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computers data center flash memory technology

CES 2011: Corsair Performance Series 3 SSD Benchmarks – AnandTech :: Your Source for Hardware Analysis and News

Image representing SandForce as depicted in Cr...
Image via CrunchBase

The next wave of high end consumer SSDs will begin shipping this month, and I believe Corsair may be the first out the gate. Micron will follow shortly with its C400 and then we’ll likely see a third generation offering from Intel before eventually getting final hardware based on SandForce’s SF-2000 controllers in May.

via CES 2011: Corsair Performance Series 3 SSD Benchmarks – AnandTech :: Your Source for Hardware Analysis and News.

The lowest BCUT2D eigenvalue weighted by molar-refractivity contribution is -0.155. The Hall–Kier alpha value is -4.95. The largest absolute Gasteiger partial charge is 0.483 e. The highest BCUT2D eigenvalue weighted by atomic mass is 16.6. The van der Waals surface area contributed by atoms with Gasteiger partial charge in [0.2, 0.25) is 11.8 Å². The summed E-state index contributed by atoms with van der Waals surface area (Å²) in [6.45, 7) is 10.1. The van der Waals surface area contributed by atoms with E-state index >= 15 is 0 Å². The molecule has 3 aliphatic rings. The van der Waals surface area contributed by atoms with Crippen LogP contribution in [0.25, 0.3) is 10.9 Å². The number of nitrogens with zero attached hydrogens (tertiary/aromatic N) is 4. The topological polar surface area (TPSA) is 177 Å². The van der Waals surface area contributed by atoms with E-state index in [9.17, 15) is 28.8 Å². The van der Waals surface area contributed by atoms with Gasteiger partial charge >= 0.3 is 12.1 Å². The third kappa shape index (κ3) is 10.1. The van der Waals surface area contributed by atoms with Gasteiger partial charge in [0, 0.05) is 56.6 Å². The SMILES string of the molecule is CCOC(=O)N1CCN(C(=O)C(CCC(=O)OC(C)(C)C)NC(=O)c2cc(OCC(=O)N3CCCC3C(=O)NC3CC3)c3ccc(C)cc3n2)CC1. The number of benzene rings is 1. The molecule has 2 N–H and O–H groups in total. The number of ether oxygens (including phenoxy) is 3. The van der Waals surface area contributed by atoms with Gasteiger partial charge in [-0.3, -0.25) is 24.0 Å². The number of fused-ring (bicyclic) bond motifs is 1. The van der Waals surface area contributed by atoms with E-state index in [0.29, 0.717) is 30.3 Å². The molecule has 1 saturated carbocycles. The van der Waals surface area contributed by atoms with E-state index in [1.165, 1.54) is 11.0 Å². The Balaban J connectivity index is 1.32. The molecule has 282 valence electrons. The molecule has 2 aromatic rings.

This just in from Consumer Electronics Show in Las Vegas, via Anandtech. SandForce SF-2000 scheduled to drop in May of this year. Get ready as you will see a huge upsurge in releases of new SSD products attempting to best one another in the sustained Read/Write category. And I’m not talking just SSDs but PCIe based cards with SSD RAIDs embedded on them communicating through a 2 Lane 8X PCI Express interface. I’m going to take a wild guess and say you will see products fitting this description easily hitting 700 to 900 MB/s sustained Read and Write. Prices will be on the top end of the scale as even the current shipping products all fall in to the $1200 to $1500 range. Expect the top end to be LSI based products for $15,000 or third party OEM manufacturers who might be willing to sell a fully configured 1TByte card for maybe ~$2,000. After the SF-2000 is released, I don’t know how long it will take for designers to prototype and release to manufacturing any new designs incorporating this top of the line SSD flash memory controller. It’s possible as the top end continues to increase in performance current shipping product might start to fall in price to clear out the older, lower performance designs.